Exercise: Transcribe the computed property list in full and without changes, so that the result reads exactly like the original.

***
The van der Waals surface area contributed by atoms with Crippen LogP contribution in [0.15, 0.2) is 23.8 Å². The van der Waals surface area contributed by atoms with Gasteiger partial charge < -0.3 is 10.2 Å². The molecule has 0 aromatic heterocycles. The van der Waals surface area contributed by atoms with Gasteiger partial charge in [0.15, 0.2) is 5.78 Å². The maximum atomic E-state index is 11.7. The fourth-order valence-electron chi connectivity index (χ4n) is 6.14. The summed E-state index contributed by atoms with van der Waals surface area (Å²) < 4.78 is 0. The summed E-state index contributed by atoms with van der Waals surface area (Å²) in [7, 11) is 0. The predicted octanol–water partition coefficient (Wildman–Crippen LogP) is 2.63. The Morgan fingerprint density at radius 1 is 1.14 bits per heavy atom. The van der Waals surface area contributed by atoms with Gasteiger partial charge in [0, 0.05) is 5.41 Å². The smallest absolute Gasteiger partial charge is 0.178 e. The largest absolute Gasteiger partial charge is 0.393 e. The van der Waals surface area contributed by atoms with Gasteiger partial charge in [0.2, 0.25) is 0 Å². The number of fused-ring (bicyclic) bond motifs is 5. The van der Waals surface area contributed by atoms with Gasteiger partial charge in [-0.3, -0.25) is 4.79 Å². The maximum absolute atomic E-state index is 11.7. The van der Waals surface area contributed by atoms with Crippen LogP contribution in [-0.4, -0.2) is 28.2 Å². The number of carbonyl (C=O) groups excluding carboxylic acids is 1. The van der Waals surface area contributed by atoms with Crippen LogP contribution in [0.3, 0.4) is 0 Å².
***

The van der Waals surface area contributed by atoms with Crippen LogP contribution in [0.15, 0.2) is 23.8 Å². The van der Waals surface area contributed by atoms with Gasteiger partial charge < -0.3 is 10.2 Å². The molecule has 0 aromatic heterocycles. The van der Waals surface area contributed by atoms with Gasteiger partial charge in [0.15, 0.2) is 5.78 Å². The maximum atomic E-state index is 11.7. The fourth-order valence-electron chi connectivity index (χ4n) is 6.14. The summed E-state index contributed by atoms with van der Waals surface area (Å²) < 4.78 is 0. The summed E-state index contributed by atoms with van der Waals surface area (Å²) in [7, 11) is 0. The predicted octanol–water partition coefficient (Wildman–Crippen LogP) is 2.63. The Morgan fingerprint density at radius 1 is 1.14 bits per heavy atom. The van der Waals surface area contributed by atoms with Gasteiger partial charge in [0, 0.05) is 5.41 Å². The smallest absolute Gasteiger partial charge is 0.178 e. The largest absolute Gasteiger partial charge is 0.393 e. The van der Waals surface area contributed by atoms with Gasteiger partial charge in [0.2, 0.25) is 0 Å². The number of fused-ring (bicyclic) bond motifs is 5. The van der Waals surface area contributed by atoms with Gasteiger partial charge in [-0.3, -0.25) is 4.79 Å². The maximum absolute atomic E-state index is 11.7. The van der Waals surface area contributed by atoms with Crippen LogP contribution in [-0.4, -0.2) is 28.2 Å². The number of carbonyl (C=O) groups excluding carboxylic acids is 1. The van der Waals surface area contributed by atoms with Crippen LogP contribution in [0.3, 0.4) is 0 Å².